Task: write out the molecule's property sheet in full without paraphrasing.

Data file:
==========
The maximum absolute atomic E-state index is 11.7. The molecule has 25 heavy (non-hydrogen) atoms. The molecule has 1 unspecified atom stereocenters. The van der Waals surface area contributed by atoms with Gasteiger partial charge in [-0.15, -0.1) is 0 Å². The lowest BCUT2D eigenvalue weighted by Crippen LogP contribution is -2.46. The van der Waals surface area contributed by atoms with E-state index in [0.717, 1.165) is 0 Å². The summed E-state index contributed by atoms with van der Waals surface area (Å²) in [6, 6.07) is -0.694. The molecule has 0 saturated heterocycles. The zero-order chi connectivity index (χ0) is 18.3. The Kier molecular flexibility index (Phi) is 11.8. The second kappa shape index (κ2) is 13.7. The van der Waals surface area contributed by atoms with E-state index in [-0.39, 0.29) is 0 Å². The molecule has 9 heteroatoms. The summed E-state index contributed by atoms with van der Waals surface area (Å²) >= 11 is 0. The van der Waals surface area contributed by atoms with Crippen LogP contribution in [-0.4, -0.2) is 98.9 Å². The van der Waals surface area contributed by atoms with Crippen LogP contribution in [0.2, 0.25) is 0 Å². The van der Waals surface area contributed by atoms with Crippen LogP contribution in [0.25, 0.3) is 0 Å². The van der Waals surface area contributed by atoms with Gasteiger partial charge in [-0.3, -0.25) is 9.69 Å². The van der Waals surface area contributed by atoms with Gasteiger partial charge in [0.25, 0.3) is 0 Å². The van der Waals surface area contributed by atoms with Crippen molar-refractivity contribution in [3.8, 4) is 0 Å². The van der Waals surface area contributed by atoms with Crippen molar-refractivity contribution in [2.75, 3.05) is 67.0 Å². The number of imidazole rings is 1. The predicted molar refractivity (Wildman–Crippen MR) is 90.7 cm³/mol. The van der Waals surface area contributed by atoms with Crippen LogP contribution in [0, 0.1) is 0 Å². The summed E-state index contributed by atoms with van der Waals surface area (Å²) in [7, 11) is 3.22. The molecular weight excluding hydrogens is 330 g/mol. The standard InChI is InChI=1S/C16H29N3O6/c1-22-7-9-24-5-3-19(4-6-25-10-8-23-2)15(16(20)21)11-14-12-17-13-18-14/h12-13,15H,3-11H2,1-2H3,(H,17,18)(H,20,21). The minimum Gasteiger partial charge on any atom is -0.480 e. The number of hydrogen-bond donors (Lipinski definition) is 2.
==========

The maximum absolute atomic E-state index is 11.7. The molecule has 25 heavy (non-hydrogen) atoms. The molecule has 1 unspecified atom stereocenters. The van der Waals surface area contributed by atoms with Gasteiger partial charge in [-0.15, -0.1) is 0 Å². The lowest BCUT2D eigenvalue weighted by Crippen LogP contribution is -2.46. The van der Waals surface area contributed by atoms with E-state index in [0.717, 1.165) is 0 Å². The summed E-state index contributed by atoms with van der Waals surface area (Å²) in [6, 6.07) is -0.694. The molecule has 0 saturated heterocycles. The zero-order chi connectivity index (χ0) is 18.3. The Kier molecular flexibility index (Phi) is 11.8. The second kappa shape index (κ2) is 13.7. The van der Waals surface area contributed by atoms with E-state index in [-0.39, 0.29) is 0 Å². The molecule has 9 heteroatoms. The summed E-state index contributed by atoms with van der Waals surface area (Å²) >= 11 is 0. The van der Waals surface area contributed by atoms with Crippen LogP contribution in [-0.4, -0.2) is 98.9 Å². The van der Waals surface area contributed by atoms with Crippen LogP contribution in [0.2, 0.25) is 0 Å². The van der Waals surface area contributed by atoms with Crippen LogP contribution in [0.25, 0.3) is 0 Å². The van der Waals surface area contributed by atoms with Gasteiger partial charge in [-0.3, -0.25) is 9.69 Å². The van der Waals surface area contributed by atoms with Gasteiger partial charge in [0.25, 0.3) is 0 Å². The van der Waals surface area contributed by atoms with Crippen molar-refractivity contribution in [3.8, 4) is 0 Å². The van der Waals surface area contributed by atoms with Crippen molar-refractivity contribution in [2.75, 3.05) is 67.0 Å². The number of imidazole rings is 1. The predicted molar refractivity (Wildman–Crippen MR) is 90.7 cm³/mol. The van der Waals surface area contributed by atoms with Crippen LogP contribution in [0, 0.1) is 0 Å². The summed E-state index contributed by atoms with van der Waals surface area (Å²) in [7, 11) is 3.22. The molecular weight excluding hydrogens is 330 g/mol. The standard InChI is InChI=1S/C16H29N3O6/c1-22-7-9-24-5-3-19(4-6-25-10-8-23-2)15(16(20)21)11-14-12-17-13-18-14/h12-13,15H,3-11H2,1-2H3,(H,17,18)(H,20,21). The minimum Gasteiger partial charge on any atom is -0.480 e. The number of hydrogen-bond donors (Lipinski definition) is 2.